CC: I guess it depends on how you describe artistic integrity. It's almost the perfectionist vs. the raw/realist. The more manufactured a song seems, the less "handmade" or "real" it feels. But then again, a song crafted with extreme precision also shows artistic talent. Whether artistic integrity lies in the "scars" or "flaws" of a song or whether it lies in the vision for the song can be argued forever.
For some, a good song means a song that feels real. A song where you feel their pain and their flaws show authenticity. For others a good song is one where they can find no flaws. That's why it's hard for me to rate this record. My opinion is closer to the "beauty in flaws" mentality, but I see merit in a well executed product.
The one thing that stuck out on the album that I just absolutely hate for some reason is on "Animalls" -- the part where he goes "animals, animals, animals, mals." That last "mals," or "moles" as it sounds to me, just irks me for some reason. It's a very particular detail, but hey. Anything you guys didn't like?
CM: You got really deep with that, Caitlin... I can't compete with that description, but I totally agree with you, and my feelings of "beauty in flaws," but I think that's because we come from a similar rock background. I can appreciate a nice polished pop record for what it is, however. So, that's where we are with Maroon 5.
If we're going into nitpicks... I can't disagree that the "mals" ("moles"?) thing is a little odd, but I don't think it gets to me quite as much as it gets to you. What disturbs me more about "Animals" is Levine's repeated phrase "I'm inside you." Ick! Like, I get how sex works, but that phrase has always grossed me out. Sorry to get a little graphic there, but ADAM LEVINE DID IT FIRST. He is to blame.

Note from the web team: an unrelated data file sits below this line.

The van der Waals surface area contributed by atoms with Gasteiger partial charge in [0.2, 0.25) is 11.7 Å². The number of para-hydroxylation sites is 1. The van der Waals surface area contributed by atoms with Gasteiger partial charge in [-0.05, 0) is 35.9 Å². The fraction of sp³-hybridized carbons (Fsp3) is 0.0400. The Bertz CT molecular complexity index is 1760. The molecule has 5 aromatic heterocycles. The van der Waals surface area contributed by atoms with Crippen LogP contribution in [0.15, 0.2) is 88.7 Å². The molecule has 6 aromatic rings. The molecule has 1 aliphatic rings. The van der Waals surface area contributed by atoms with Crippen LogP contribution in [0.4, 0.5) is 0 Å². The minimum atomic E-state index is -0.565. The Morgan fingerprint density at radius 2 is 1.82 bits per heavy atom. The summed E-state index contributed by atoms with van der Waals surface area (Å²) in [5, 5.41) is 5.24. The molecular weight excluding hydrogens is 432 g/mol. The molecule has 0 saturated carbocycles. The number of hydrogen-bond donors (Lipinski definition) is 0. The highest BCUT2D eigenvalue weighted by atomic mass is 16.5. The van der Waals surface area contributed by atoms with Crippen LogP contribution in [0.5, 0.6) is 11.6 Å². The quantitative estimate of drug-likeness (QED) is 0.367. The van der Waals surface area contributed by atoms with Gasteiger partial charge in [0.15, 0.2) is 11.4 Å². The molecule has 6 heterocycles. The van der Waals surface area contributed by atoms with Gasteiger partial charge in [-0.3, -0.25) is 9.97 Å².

I also have a few other lyrical nitpicks, in that "Maps" is the exact same construct as "Payphone" (antiquated forms of communication to find a long lost love). That's annoying. I also kind of hate when artists bring modern technology into a song, so "In Your Pocket" as a whole kind of gets on my nerves.
Musically, I can't deny those songs are all catchy as hell and surefire hits, but I'm a lyrics person, and god, some of these are really bad and cheesy.
KD: In regards to Adam Levine being inside us ... I guess there are worse artists to be there, right? Maybe that's just me. The "mals" thing just confused me. I can't see them being in the studio and someone NOT mentioning it to Adam Levine, but apparently it wasn't a deal-breaker.
So, what nitpicks do I have from the album? I really don't like the lyric: "Show me that phone in your pocket girl." It's my least favorite track on the album, and for some reason that lyric just irks the hell out of me.
Like you said, Carolyn, musically, it's hard to kick the album ... they all pretty damn catchy.
CC: As far as songs I liked on the album...
My favorites were "Unkiss Me" (other than the cheesy/generic chorus), "Leaving California" and the '80s-inspired "Coming Back for You." How about you guys?